5-21-01, 5:25 p.m.
BY GEOFF HOBSON
If he's able to stay healthy enough to keep in shape, Rod Jones thinks he's "a pretty dominant player." A starting NFL left tackle.
Willie Anderson, his teammate and fellow Bengals tackle, has seen and heard this Rod Jones before.
This isn't the Rod Jones of last year. Saddled with 30 extra pounds. Chained to an extra $9 million. Burdened by blind-side sacks allowed in a year to forget.
This is the Rod Jones Anderson saw when they got drafted as bookends in 1996, when Anderson arrived in the first round and Jones in the seventh and Jones worked himself into the Opening Day left guard.
This is the Rod Jones Anderson saw in 1999, when he was the best lineman in training camp and played well enough at left tackle against quicksilver pass rushers Michael McCrary and Kenny Holmes to earn a three-year, $9 million deal after the season.
"This is the Rod Jones they fell in love with that you see now," Anderson said after Monday's workout at Paul Brown Stadium. "The hunger is there. The hunger isn't for the money. It's to verify he can play in this league and be successful. This is the old Rod. There's going to be no pressure from the outside. He loves to compete, I can see it in his eyes right now."
Of course, where Jones is going to be doing that competing has been the subject of much debate.
Here's a guy who could go into training camp with a shot to win back his job at left tackle.
Or be the perfect utilityman, a guy who can back up every spot on the line but center. P>Or get cut tomorrow.
With the signing of Richmond Webb and the re-signing of John Jackson,
aging but effective pass-blocking former Pro Bowl left tackles, Jones name has surfaced nationally as a potential June 1 cut.
But if the Bengals were to cut Jones, it makes more sense to do it before June 1. They would absorb the $1.6 million hit under this year's salary cap attached to his $2.5 million signing bonus and save about $600,000.
But Jones has looked agile enough at tackle and quick enough at guard this month to have club insiders talking about him being in the thick of a spirited training-camp roster battle. The Bengals are confident they have a terrific pass-blocking veteran in Webb. But before making any moves, it appears they want to give Webb time to settle in and lose some extra winter weight while easing into play with surgically repaired elbows that are responding well.
"I don't really know and I haven't thought about it at all," said Jones of his status. "Wherever they want to use me and where they think I can help the team best. I've come to the conclusion you control what you control. If they evaluate it and see I'm not a necessity, life goes on."
Jones is taking about reporting to training camp at 310 pounds, about seven pounds lighter than he is now and 40 pounds less than last year. He says last year's troubles began at the beginning, when arthroscopic surgery on torn knee cartilage prevented him from his normal offseason routine.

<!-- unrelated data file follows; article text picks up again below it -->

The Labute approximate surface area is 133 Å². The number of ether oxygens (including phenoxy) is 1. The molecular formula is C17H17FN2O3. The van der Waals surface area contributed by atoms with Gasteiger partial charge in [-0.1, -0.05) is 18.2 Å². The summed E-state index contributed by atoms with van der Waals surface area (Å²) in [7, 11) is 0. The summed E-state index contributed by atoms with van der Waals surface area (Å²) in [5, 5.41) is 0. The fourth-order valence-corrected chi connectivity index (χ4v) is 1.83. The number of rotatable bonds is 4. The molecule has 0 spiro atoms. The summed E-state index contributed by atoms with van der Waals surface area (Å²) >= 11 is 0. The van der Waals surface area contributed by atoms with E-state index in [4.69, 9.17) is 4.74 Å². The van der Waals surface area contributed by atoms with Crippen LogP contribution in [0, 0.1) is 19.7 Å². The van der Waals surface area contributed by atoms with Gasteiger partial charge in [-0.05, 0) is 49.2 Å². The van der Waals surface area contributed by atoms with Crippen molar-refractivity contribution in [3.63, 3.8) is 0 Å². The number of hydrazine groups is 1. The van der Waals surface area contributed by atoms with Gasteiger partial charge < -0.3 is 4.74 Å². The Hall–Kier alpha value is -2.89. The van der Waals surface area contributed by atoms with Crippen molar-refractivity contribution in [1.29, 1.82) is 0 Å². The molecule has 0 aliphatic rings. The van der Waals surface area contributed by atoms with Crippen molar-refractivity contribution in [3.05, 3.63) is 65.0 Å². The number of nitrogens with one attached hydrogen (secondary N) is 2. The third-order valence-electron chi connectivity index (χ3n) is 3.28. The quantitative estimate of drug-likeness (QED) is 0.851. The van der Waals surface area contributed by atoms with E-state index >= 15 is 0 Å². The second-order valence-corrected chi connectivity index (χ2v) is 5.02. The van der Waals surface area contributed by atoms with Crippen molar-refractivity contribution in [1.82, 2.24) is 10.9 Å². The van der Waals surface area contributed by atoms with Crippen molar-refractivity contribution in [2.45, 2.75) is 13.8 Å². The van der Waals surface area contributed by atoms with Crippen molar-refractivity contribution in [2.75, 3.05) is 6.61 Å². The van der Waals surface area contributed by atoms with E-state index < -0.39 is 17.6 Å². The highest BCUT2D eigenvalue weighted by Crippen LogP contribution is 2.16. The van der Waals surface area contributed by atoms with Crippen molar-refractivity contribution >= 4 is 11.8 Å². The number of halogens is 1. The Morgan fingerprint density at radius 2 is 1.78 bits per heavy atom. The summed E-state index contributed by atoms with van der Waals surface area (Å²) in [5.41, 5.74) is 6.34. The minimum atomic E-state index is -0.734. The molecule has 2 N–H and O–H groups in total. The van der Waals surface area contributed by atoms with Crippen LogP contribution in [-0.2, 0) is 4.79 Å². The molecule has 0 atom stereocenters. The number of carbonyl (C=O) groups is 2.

"It was a bad year. Just a lot things were going on," Jones said. "The pain of the surgery. Coming in out of shape. You can never recoup that. It's one thing to be out of shape. You can run and get better. But it's one thing to be out of shape and hurt.
"You have to squander a lot of time do a lot of other things that don't help you," Jones said. "You kind of find yourself out there struggling and suffering. Once you have pain and are out of shape, you're going to have more pain. There's no reprieve. You just have to maintain instead of dominate and that's what I was doing last year. Just trying to maintain and that's not enough out there."
Anderson thinks Jones learned the hard way about the pressure that comes with a big-time contract. How much harder is it watching the team sign two other players at a spot they filled with your $9 million?
"Yeah, definitely, not to be able to perform and everyone is looking at you, it became difficult," Jones said. "Everybody is saying, 'What are you going to do? What are you going to do?' But I don't expect sympathy from anybody."
Jones thinks he's quick enough to play tackle. He thinks he's big enough to play guard. The Bengals have never questioned his strength and ability to run block.
But now they have to ask themselves some tough questions. If Webb is the starter, is Jones' $2.2 million salary too expensive to be backing up both tackles and guards? Or is he worth his weight in gold if the utility role allows the Bengals to keep nine offensive linemen instead of 10?
That opens up the possibility of keeping six wide receivers or four tight ends.
Would the Bengals cut Jones and then like they did with cornerback Tom Carter and like they would like to do with defensive end John Copeland, re-sign him at a lower rate?
"I don't talk about that," Jones said. "Well talk about if we cross that road. I like the direction we're going. I like the city, the organization, everything. We shall see."